And what’s absolute­ly amaz­ing is that vir­tu­al­ly all chil­dren improve on the core tasks that we want­ed to train with inhi­bi­tion. And we saw exact­ly the same for our con­trol group. So the chil­dren that trained inhi­bi­tion improved on inhi­bi­tion, the chil­dren that trained on response speed, improved on response speed. So with these data, we real­ly are in the best pos­si­ble posi­tion to actu­al­ly look at our effects and our trans­fer effects as gen­uine. It does­n’t real­ly mat­ter almost at this point, whether we see any­thing or not, the train­ing itself has worked extreme­ly well in terms of engage­ment, in terms of moti­va­tion. And in terms of improving-

Jo:
Sor­ry about that. We don’t know what hap­pened for some rea­son. The ses­sion just end­ed. You had got to your slide where you were show­ing us the impact of the train­ing schools on the SSRT and in your con­trol con­di­tion. Can you go back to that slide?

Dr Niko Stein­beis:
Yeah.

Jo:
In fact, there’s a ques­tion from one of the par­tic­i­pants is did the con­trol par­tic­i­pants improve on the SSRT?

Dr Niko Stein­beis:
No, the con­trol con­di­tion their aim was to just get faster basi­cal­ly at respond­ing. So the improve­ment for the SSRT was only seen for the group that trained SSRT and the con­trol par­tic­i­pants only improved on reac­tion time. So they got faster.

Jo:
Bril­liant. Now, why don’t you con­tin­ue from where you left off?

Dr Niko Stein­beis:
Sure. I mean, it’s pret­ty much done actu­al­ly, I’m so sor­ry. So just want to con­clude, the train­ing uptake was real­ly excel­lent. Par­tic­i­pants were very moti­vat­ed, which even increased over time. Key cog­ni­tive func­tions that were meant to be trained improved. So we’re real­ly in an absolute ide­al posi­tion from which to exam­ine near and far trans­fer effect. So to ref­er­ence the Sage, games are pret­ty close to per­fect. Did you cog­ni­tive train­ing stud­ies with chil­dren. Which is absolute­ly won­der­ful. So yeah, just thank­ing the lab, the fun­ders, you for your atten­tion and obvi­ous­ly Caul­dron and for the won­der­ful, won­der­ful, extreme­ly accom­mo­dat­ing and patient col­lab­o­ra­tion. It was real­ly ter­rif­ic. And I think these results absolute­ly speak for themselves.

Jo:
Yeah. Well, you’re more than wel­come Niko, the work you and your team do is real­ly extra­or­di­nary. Now I was say­ing this before you joined in, so many researchers have been try­ing to mea­sure trans­fer effects in the lab and have failed to do this for years and years and years. And you have suc­ceed­ed, or at least we’ve got the begin­nings of a glimpse that you are suc­ceed­ing. What impact do you think that’s going to have on your area of research and relat­ed areas of research? What does this open up as for possibilities?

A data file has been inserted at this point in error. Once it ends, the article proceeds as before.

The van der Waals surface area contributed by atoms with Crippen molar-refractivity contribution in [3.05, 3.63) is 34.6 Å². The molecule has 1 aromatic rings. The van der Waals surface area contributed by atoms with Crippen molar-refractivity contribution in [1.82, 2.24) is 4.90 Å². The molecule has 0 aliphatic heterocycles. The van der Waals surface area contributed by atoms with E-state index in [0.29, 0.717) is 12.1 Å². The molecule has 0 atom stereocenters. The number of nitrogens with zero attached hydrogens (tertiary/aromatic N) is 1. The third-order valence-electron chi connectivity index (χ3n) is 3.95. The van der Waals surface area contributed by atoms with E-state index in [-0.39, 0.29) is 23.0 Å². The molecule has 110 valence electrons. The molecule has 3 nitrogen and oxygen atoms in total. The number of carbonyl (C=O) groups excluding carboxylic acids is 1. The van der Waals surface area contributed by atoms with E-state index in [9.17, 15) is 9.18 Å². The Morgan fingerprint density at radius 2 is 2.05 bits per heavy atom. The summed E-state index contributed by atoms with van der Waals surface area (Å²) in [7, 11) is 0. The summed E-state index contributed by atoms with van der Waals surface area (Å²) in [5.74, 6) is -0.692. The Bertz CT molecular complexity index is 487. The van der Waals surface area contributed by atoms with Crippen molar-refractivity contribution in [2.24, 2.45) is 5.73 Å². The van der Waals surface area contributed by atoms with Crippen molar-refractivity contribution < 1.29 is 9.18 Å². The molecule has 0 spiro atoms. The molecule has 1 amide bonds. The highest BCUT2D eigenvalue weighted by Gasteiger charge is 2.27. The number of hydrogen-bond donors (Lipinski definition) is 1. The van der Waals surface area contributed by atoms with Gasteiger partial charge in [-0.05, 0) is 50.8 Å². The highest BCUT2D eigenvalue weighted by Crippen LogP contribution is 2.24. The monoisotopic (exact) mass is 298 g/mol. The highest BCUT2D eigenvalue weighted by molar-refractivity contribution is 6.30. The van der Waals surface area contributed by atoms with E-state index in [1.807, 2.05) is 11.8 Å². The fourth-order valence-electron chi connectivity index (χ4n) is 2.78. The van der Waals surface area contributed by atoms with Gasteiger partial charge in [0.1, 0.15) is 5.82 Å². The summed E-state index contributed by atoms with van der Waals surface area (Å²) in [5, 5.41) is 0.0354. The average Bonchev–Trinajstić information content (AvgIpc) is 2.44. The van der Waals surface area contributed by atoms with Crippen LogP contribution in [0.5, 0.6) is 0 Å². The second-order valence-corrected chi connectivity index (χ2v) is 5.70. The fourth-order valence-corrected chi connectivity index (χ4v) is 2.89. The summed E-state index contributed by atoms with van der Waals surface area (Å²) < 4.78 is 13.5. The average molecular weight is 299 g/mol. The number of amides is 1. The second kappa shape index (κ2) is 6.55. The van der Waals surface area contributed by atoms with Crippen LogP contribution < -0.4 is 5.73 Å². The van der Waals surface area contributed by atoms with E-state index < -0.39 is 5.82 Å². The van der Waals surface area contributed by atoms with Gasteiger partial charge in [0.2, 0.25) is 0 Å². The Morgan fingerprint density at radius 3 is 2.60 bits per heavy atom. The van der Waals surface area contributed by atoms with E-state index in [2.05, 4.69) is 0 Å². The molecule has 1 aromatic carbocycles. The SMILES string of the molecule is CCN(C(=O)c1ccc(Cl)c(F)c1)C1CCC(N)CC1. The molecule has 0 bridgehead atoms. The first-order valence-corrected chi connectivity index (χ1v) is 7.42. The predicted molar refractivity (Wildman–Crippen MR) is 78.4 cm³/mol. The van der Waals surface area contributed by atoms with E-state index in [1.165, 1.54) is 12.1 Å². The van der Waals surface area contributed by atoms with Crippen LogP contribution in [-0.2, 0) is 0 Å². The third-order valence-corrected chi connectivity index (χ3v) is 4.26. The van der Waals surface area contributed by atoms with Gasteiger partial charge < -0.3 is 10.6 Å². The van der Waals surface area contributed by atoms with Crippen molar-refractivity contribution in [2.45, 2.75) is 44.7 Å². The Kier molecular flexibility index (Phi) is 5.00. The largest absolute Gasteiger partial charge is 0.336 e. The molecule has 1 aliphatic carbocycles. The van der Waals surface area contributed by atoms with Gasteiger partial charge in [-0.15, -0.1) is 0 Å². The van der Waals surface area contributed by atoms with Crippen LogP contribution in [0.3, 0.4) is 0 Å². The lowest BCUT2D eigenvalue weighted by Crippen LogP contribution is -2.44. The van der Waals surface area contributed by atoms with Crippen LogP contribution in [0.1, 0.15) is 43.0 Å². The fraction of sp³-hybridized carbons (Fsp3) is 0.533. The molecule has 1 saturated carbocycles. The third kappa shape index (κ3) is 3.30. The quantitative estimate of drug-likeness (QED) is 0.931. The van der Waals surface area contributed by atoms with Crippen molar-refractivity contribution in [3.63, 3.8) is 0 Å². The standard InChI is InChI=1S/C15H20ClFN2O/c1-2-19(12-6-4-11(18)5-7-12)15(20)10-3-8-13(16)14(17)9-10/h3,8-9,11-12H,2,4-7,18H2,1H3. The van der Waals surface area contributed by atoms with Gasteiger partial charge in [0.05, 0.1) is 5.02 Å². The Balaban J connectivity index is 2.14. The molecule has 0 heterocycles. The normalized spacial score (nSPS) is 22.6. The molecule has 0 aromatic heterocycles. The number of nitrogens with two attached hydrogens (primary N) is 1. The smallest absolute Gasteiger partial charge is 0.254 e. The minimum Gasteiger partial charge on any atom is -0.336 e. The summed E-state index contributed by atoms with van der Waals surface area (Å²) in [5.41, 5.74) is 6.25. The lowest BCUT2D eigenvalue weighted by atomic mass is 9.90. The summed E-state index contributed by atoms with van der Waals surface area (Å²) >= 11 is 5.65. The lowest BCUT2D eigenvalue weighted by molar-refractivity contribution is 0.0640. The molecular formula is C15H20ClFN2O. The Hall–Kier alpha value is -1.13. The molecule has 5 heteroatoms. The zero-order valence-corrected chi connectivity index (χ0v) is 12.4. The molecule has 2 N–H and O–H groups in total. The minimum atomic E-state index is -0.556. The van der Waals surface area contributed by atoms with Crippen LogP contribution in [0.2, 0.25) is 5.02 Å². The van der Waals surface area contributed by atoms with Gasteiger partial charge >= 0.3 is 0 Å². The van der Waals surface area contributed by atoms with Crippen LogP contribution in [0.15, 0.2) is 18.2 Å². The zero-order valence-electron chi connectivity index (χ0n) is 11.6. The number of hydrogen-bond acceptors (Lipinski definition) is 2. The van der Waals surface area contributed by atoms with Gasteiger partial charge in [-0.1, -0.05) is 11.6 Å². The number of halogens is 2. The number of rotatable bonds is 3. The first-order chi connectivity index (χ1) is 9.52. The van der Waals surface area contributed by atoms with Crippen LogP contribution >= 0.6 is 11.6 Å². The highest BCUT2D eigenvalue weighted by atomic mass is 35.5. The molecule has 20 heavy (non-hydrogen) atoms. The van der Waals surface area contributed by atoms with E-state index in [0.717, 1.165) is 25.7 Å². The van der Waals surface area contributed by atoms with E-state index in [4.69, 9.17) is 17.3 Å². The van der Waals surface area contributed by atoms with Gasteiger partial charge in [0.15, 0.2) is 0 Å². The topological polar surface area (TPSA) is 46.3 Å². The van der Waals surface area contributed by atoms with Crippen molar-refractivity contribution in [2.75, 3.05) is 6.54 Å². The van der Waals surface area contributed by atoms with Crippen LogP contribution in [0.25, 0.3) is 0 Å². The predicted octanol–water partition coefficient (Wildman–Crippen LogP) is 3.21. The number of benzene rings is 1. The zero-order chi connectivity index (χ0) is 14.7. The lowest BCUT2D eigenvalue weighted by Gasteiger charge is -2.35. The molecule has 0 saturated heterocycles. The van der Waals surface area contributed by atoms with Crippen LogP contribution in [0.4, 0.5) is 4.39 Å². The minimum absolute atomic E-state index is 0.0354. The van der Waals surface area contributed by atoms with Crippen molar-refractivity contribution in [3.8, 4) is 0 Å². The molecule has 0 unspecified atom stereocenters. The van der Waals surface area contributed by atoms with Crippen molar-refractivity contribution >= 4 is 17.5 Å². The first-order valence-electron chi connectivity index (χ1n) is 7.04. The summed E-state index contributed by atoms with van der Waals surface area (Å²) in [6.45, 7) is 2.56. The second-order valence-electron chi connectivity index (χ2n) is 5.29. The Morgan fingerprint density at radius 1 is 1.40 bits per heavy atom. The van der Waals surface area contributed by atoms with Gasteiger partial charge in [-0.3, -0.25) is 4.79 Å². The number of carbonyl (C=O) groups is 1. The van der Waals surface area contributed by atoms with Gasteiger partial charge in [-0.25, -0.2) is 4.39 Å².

Dr Niko Stein­beis:
I mean, I guess the jury is poten­tial­ly still a lit­tle bit out on whether we actu­al­ly have trans­fer effects. I think we’re in the best pos­si­ble posi­tion to real­ly exam­ine whether we do. And I think the amount of data that we have col­lect­ed gives us a huge amount of lever­age in terms of being able to under­stand why the train­ing would be effec­tive. Because we record­ed every sin­gle ses­sion of a par­tic­i­pant. We can look at the wax­ing and wan­ing across ses­sions. We can look at the fluc­tu­a­tions and that gives an enor­mous scope to real­ly explore what it is that poten­tial­ly leads to and explain trans­fer effects.

Dr Niko Stein­beis:
So, I mean, I think if we do end up demon­strat­ing that this is pos­si­ble, I think that’d be just huge­ly excit­ing because on the one hand show­ing that chil­dren are very moti­vat­ed to do this. I think there would be a lot of scope to try and col­lab­o­rate with schools in terms of imple­ment­ing this more in the cur­ricu­lum. Both on the one hand, look­ing at pos­i­tive effects on men­tal health, but also look­ing at attain­ment. But also look­ing at social abil­i­ties and qual­i­ty of social rela­tion­ships. I think these are aspects that mat­ter mas­sive­ly to child devel­op­ment. And I think if we do real­ly gen­uine­ly show some trans­fer effects, then the poten­tial for the appli­ca­tion is absolute­ly enor­mous, absolute­ly enor­mous. Yeah.

 

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Using gam­i­fied train­ing to improve cog­ni­tive control